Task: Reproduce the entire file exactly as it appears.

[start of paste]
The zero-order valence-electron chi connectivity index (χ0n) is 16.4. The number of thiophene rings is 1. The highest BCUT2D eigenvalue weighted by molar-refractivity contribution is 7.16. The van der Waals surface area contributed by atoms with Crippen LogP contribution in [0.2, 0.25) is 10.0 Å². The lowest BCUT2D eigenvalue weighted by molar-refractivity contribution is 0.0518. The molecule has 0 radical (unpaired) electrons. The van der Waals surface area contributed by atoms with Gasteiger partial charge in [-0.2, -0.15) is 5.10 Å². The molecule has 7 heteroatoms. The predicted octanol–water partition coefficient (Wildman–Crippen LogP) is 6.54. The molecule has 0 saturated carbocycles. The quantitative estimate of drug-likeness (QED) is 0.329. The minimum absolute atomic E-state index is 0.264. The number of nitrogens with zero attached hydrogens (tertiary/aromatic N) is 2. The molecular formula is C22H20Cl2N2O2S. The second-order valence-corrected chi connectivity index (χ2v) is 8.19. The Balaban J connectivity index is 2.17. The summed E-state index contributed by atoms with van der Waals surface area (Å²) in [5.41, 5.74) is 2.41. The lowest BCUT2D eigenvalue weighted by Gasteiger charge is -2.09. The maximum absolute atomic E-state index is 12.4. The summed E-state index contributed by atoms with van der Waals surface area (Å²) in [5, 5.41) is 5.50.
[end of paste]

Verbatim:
The zero-order valence-electron chi connectivity index (χ0n) is 16.4. The number of thiophene rings is 1. The highest BCUT2D eigenvalue weighted by molar-refractivity contribution is 7.16. The van der Waals surface area contributed by atoms with Crippen LogP contribution in [0.2, 0.25) is 10.0 Å². The lowest BCUT2D eigenvalue weighted by molar-refractivity contribution is 0.0518. The molecule has 0 radical (unpaired) electrons. The van der Waals surface area contributed by atoms with Gasteiger partial charge in [-0.2, -0.15) is 5.10 Å². The molecule has 7 heteroatoms. The predicted octanol–water partition coefficient (Wildman–Crippen LogP) is 6.54. The molecule has 0 saturated carbocycles. The quantitative estimate of drug-likeness (QED) is 0.329. The minimum absolute atomic E-state index is 0.264. The number of nitrogens with zero attached hydrogens (tertiary/aromatic N) is 2. The molecular formula is C22H20Cl2N2O2S. The second-order valence-corrected chi connectivity index (χ2v) is 8.19. The Balaban J connectivity index is 2.17. The summed E-state index contributed by atoms with van der Waals surface area (Å²) in [5.41, 5.74) is 2.41. The lowest BCUT2D eigenvalue weighted by Gasteiger charge is -2.09. The maximum absolute atomic E-state index is 12.4. The summed E-state index contributed by atoms with van der Waals surface area (Å²) in [5, 5.41) is 5.50.